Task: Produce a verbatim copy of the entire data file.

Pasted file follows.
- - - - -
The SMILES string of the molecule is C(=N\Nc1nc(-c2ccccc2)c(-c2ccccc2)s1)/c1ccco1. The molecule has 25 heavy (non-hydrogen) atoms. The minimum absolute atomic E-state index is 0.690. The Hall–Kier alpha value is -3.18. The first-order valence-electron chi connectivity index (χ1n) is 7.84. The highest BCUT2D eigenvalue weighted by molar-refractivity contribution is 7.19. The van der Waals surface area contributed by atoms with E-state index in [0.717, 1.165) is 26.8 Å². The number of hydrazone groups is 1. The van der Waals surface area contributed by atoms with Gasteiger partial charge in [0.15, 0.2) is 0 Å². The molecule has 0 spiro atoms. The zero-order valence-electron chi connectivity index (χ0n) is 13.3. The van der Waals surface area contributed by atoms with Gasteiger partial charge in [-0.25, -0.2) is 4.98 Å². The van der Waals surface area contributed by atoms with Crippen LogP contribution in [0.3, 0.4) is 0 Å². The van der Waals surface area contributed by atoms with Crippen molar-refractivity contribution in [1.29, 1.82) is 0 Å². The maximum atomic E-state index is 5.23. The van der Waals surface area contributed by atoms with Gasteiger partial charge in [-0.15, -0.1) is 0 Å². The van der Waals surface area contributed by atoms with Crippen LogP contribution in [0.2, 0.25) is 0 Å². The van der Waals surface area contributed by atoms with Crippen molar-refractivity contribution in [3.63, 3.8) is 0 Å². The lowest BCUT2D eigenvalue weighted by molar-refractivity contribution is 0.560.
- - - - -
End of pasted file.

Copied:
The SMILES string of the molecule is C(=N\Nc1nc(-c2ccccc2)c(-c2ccccc2)s1)/c1ccco1. The molecule has 25 heavy (non-hydrogen) atoms. The minimum absolute atomic E-state index is 0.690. The Hall–Kier alpha value is -3.18. The first-order valence-electron chi connectivity index (χ1n) is 7.84. The highest BCUT2D eigenvalue weighted by molar-refractivity contribution is 7.19. The van der Waals surface area contributed by atoms with E-state index in [0.717, 1.165) is 26.8 Å². The number of hydrazone groups is 1. The van der Waals surface area contributed by atoms with Gasteiger partial charge in [0.15, 0.2) is 0 Å². The molecule has 0 spiro atoms. The zero-order valence-electron chi connectivity index (χ0n) is 13.3. The van der Waals surface area contributed by atoms with Gasteiger partial charge in [-0.25, -0.2) is 4.98 Å². The van der Waals surface area contributed by atoms with Crippen LogP contribution in [0.3, 0.4) is 0 Å². The van der Waals surface area contributed by atoms with Crippen molar-refractivity contribution in [1.29, 1.82) is 0 Å². The maximum atomic E-state index is 5.23. The van der Waals surface area contributed by atoms with Gasteiger partial charge in [-0.15, -0.1) is 0 Å². The van der Waals surface area contributed by atoms with Crippen LogP contribution in [0.2, 0.25) is 0 Å². The van der Waals surface area contributed by atoms with Crippen molar-refractivity contribution in [3.63, 3.8) is 0 Å². The lowest BCUT2D eigenvalue weighted by molar-refractivity contribution is 0.560.